Common APIs – internationalization


Internationalization is the process of developing your application in a way that can easily be translated into other languages, which is known as localization. In this tutorial, you will learn why Internationalization is important, and how to implement it in your WordPress plugin or theme.

Learning outcomes

  1. Explain what Internationalization is
  2. Explain why Internationalization is important
  3. Use WordPress i18n functions to internationalize your code
  4. Test your Internationalization implementation

Comprehension questions

  1. What is Internationalization?
  2. Why is Internationalization important?
  3. Where can you find information about implementing Internationalization in your code?

Introduction

Hey there, and welcome to Learn WordPress.

In this tutorial, you’re going to learn about Internationalization in your WordPress plugins and themes.

You will learn what internationalization is, what it isn’t, why it’s important, and how to implement it in your WordPress code.

What is Internationalization?

Internationalization is the process of developing your application in a way that can easily be translated into other languages. Internationalization is often abbreviated as i18n (because there are 18 letters between the letters i and n).

WordPress is used all over the world, by people who speak many languages.

Therefore, any text strings in WordPress need to be coded so that they can be easily translated into other languages.

The process of making sure your text strings can be translated is called Internationalization, while the process of translating and adapting the strings to a specific location is called Localization.

While localization is outside the scope of this tutorial, you can read more about it in the Localization section of the Common APIs handbook.

As a developer, you may not be able to provide localization for all your users; however, using the i18n functions and tools to create specific files, a translator can successfully localize your code without needing to modify the source code itself.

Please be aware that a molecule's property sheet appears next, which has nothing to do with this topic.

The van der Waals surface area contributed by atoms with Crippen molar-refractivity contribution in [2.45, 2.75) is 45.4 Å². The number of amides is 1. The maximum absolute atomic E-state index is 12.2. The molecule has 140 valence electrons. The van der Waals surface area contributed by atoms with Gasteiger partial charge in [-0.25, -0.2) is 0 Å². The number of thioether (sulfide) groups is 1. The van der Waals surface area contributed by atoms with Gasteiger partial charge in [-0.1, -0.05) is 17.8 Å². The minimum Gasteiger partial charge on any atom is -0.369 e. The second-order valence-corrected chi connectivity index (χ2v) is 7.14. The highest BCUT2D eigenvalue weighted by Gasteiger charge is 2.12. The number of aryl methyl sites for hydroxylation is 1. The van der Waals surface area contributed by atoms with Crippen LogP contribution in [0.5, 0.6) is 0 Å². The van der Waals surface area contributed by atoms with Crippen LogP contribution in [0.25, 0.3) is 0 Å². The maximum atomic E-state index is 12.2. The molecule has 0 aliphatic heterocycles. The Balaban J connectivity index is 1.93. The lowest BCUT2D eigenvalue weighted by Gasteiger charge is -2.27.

What Internationalization is not

Internationalization is not the same as making sure your content is available in multiple languages on the front end of your website. This is more commonly referred to as making sure your content is multilingual or translated. Because the content is stored in the database, it’s better to have a fully translated copy of your site for each language you want to support. This can be achieved using plugins like TranslatePress, Polylang, or WeGlot.

How to internationalize your code

Whenever you find yourself writing a string of text that will be displayed to the user, you should use the WordPress i18n functions to make sure it can be translated. There are a number of i18n functions available, with each performing a different task related to internationalization.

Let’s look at the most basic i18n function: the __() function. This function takes a string of text and returns the translated version of that string. If no translation is available, it returns the original string.

You will also notice that this function, and most other i18n functions, takes a second parameter. This parameter is used to specify the text domain. A text domain is a unique identifier for your plugin or theme. It is used to make sure that the correct translation files are loaded.

The text domain is also used to create the translation files. The final translation files are stored in the languages folder of your plugin or theme. The file name is the text domain with the .mo extension. For example, if your text domain is my-textdomain, the translation file will be my-textdomain.mo.

__( 'Some Text', 'my-textdomain' );

To see how this works, let’s take a look at an example inside a child theme of Twenty Twenty-Three.

In the functions.php file a JavaScript file is enqueued in the context of the WordPress dashboard, It also registers a submenu item in the Appearance menu, which renders a child theme settings page.

<?php
/**
 * Enqueue theme.js file in the dashboard.
 */
add_action( 'admin_enqueue_scripts', 'twentytwentythreechild_enqueue_scripts' );
function twentytwentythreechild_enqueue_scripts() {
    wp_enqueue_script(
        'twentytwentythreechild-theme-js',
        get_stylesheet_directory_uri() . '/assets/theme.js',
        array(),
        '1.0.0',
        true
    );
}

/**
 * Create a submenu item under the "Appearance" menu.
 */
add_action( 'admin_menu', 'twentytwentythreechild_add_submenu_page' );
function twentytwentythreechild_add_submenu_page() {
    add_submenu_page(
        'themes.php', 
        'Twenty Twenty Three Child', 
        'Twenty Twenty Three Child',
        'manage_options', 
        'twentytwentythreechild', 
        'twentytwentythreechild_display_page' 
    );
}

/**
 * Render the page for the submenu item.
 */
function twentytwentythreechild_display_page() {
    ?>
    <div class="wrap">
        <h1>Twenty Twenty Three Child Settings</h1>
        <p>This is a settings page for the Twenty Twenty Three Child theme</p>
        <button id="twentytwentythreechild-settings-button" class="button button-primary">Alert</button>
    </div>
    <?php
}

The settings page contains a button, which when clicked shows an alert.

This alert is handled in the JavaScript file for the theme.